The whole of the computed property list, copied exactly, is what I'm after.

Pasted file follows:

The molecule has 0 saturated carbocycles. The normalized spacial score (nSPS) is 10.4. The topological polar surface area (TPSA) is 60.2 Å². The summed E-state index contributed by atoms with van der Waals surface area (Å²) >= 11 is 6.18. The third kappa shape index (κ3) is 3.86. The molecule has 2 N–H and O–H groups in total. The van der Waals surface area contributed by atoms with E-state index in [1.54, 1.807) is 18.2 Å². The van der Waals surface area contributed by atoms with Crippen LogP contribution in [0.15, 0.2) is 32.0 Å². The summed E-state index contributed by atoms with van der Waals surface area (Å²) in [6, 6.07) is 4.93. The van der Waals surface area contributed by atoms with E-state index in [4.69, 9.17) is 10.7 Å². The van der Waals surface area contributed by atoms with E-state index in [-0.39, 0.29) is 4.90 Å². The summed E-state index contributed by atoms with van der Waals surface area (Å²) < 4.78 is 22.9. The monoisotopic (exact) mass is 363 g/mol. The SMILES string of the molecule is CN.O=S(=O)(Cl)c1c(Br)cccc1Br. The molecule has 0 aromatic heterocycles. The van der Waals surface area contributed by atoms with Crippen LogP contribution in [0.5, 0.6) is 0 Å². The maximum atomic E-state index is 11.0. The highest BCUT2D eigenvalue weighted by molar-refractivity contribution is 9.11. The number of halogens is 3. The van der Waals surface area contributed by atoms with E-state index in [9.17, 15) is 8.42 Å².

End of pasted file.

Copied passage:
The molecule has 0 saturated carbocycles. The normalized spacial score (nSPS) is 10.4. The topological polar surface area (TPSA) is 60.2 Å². The summed E-state index contributed by atoms with van der Waals surface area (Å²) >= 11 is 6.18. The third kappa shape index (κ3) is 3.86. The molecule has 2 N–H and O–H groups in total. The van der Waals surface area contributed by atoms with E-state index in [1.54, 1.807) is 18.2 Å². The van der Waals surface area contributed by atoms with Crippen LogP contribution in [0.15, 0.2) is 32.0 Å². The summed E-state index contributed by atoms with van der Waals surface area (Å²) in [6, 6.07) is 4.93. The van der Waals surface area contributed by atoms with E-state index in [4.69, 9.17) is 10.7 Å². The van der Waals surface area contributed by atoms with E-state index in [-0.39, 0.29) is 4.90 Å². The summed E-state index contributed by atoms with van der Waals surface area (Å²) < 4.78 is 22.9. The monoisotopic (exact) mass is 363 g/mol. The SMILES string of the molecule is CN.O=S(=O)(Cl)c1c(Br)cccc1Br. The molecule has 0 aromatic heterocycles. The van der Waals surface area contributed by atoms with Crippen LogP contribution in [0.5, 0.6) is 0 Å². The maximum atomic E-state index is 11.0. The highest BCUT2D eigenvalue weighted by molar-refractivity contribution is 9.11. The number of halogens is 3. The van der Waals surface area contributed by atoms with E-state index in [9.17, 15) is 8.42 Å².